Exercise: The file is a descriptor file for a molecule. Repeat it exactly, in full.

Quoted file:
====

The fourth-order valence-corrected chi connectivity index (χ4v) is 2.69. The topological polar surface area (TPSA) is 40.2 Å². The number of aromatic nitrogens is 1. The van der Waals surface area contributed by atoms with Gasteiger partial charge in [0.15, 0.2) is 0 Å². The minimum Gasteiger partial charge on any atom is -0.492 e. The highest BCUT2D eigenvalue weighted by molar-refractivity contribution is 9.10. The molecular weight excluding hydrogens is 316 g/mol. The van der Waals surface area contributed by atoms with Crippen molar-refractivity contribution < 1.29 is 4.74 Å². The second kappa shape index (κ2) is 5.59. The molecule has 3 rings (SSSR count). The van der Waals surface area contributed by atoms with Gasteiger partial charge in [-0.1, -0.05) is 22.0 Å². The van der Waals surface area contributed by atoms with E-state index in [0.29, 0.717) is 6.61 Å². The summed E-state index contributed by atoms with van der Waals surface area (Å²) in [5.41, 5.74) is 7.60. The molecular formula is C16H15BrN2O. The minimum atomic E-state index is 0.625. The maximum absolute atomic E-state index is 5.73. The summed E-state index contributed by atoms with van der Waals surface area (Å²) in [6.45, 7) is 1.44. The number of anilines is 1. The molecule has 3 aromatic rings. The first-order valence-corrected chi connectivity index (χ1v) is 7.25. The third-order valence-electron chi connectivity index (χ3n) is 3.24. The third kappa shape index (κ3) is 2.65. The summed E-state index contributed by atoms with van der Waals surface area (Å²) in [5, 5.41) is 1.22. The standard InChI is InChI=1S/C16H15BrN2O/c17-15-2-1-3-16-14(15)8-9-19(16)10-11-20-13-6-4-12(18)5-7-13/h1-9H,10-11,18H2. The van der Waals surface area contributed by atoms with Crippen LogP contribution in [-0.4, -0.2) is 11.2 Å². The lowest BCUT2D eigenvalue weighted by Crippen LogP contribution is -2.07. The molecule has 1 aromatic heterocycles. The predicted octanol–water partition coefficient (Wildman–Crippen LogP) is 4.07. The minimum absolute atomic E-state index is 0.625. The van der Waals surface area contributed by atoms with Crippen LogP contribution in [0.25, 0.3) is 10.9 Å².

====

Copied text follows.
The fourth-order valence-corrected chi connectivity index (χ4v) is 2.69. The topological polar surface area (TPSA) is 40.2 Å². The number of aromatic nitrogens is 1. The van der Waals surface area contributed by atoms with Gasteiger partial charge in [0.15, 0.2) is 0 Å². The minimum Gasteiger partial charge on any atom is -0.492 e. The highest BCUT2D eigenvalue weighted by molar-refractivity contribution is 9.10. The molecular weight excluding hydrogens is 316 g/mol. The van der Waals surface area contributed by atoms with Crippen molar-refractivity contribution < 1.29 is 4.74 Å². The second kappa shape index (κ2) is 5.59. The molecule has 3 rings (SSSR count). The van der Waals surface area contributed by atoms with Gasteiger partial charge in [-0.1, -0.05) is 22.0 Å². The van der Waals surface area contributed by atoms with E-state index in [0.29, 0.717) is 6.61 Å². The summed E-state index contributed by atoms with van der Waals surface area (Å²) in [5.41, 5.74) is 7.60. The molecular formula is C16H15BrN2O. The minimum atomic E-state index is 0.625. The maximum absolute atomic E-state index is 5.73. The summed E-state index contributed by atoms with van der Waals surface area (Å²) in [6.45, 7) is 1.44. The number of anilines is 1. The molecule has 3 aromatic rings. The first-order valence-corrected chi connectivity index (χ1v) is 7.25. The third-order valence-electron chi connectivity index (χ3n) is 3.24. The third kappa shape index (κ3) is 2.65. The summed E-state index contributed by atoms with van der Waals surface area (Å²) in [5, 5.41) is 1.22. The standard InChI is InChI=1S/C16H15BrN2O/c17-15-2-1-3-16-14(15)8-9-19(16)10-11-20-13-6-4-12(18)5-7-13/h1-9H,10-11,18H2. The van der Waals surface area contributed by atoms with Crippen LogP contribution in [-0.4, -0.2) is 11.2 Å². The lowest BCUT2D eigenvalue weighted by Crippen LogP contribution is -2.07. The molecule has 1 aromatic heterocycles. The predicted octanol–water partition coefficient (Wildman–Crippen LogP) is 4.07. The minimum absolute atomic E-state index is 0.625. The van der Waals surface area contributed by atoms with Crippen LogP contribution in [0.25, 0.3) is 10.9 Å².